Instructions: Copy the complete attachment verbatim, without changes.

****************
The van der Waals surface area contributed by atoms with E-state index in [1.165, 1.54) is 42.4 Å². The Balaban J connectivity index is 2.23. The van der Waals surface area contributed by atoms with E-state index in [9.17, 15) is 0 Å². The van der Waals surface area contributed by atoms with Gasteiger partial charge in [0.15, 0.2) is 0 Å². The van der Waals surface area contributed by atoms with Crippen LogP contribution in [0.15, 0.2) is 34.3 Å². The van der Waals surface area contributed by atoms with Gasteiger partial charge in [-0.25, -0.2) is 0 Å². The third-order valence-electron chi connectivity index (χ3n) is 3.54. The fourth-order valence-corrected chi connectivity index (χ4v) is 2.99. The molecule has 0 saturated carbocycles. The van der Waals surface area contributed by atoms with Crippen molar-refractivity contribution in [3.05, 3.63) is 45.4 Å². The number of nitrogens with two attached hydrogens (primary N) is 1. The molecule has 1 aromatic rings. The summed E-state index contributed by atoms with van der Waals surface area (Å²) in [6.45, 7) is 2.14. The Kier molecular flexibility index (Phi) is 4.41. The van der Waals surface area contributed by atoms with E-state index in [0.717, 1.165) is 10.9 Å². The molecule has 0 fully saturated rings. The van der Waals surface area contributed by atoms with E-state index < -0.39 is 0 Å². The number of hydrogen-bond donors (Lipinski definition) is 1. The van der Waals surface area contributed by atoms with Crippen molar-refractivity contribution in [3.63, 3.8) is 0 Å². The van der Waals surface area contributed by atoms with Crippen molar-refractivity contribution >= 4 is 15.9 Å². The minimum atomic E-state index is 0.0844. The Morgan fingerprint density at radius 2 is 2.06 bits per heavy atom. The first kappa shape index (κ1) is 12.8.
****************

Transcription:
The van der Waals surface area contributed by atoms with E-state index in [1.165, 1.54) is 42.4 Å². The Balaban J connectivity index is 2.23. The van der Waals surface area contributed by atoms with E-state index in [9.17, 15) is 0 Å². The van der Waals surface area contributed by atoms with Gasteiger partial charge in [0.15, 0.2) is 0 Å². The van der Waals surface area contributed by atoms with Crippen LogP contribution in [0.15, 0.2) is 34.3 Å². The van der Waals surface area contributed by atoms with Gasteiger partial charge in [-0.25, -0.2) is 0 Å². The third-order valence-electron chi connectivity index (χ3n) is 3.54. The fourth-order valence-corrected chi connectivity index (χ4v) is 2.99. The molecule has 0 saturated carbocycles. The van der Waals surface area contributed by atoms with Crippen molar-refractivity contribution in [3.05, 3.63) is 45.4 Å². The number of nitrogens with two attached hydrogens (primary N) is 1. The molecule has 1 aromatic rings. The summed E-state index contributed by atoms with van der Waals surface area (Å²) in [6.45, 7) is 2.14. The Kier molecular flexibility index (Phi) is 4.41. The van der Waals surface area contributed by atoms with E-state index in [0.717, 1.165) is 10.9 Å². The molecule has 0 fully saturated rings. The van der Waals surface area contributed by atoms with E-state index < -0.39 is 0 Å². The number of hydrogen-bond donors (Lipinski definition) is 1. The van der Waals surface area contributed by atoms with Crippen molar-refractivity contribution in [3.63, 3.8) is 0 Å². The van der Waals surface area contributed by atoms with Crippen molar-refractivity contribution >= 4 is 15.9 Å². The minimum atomic E-state index is 0.0844. The Morgan fingerprint density at radius 2 is 2.06 bits per heavy atom. The first kappa shape index (κ1) is 12.8.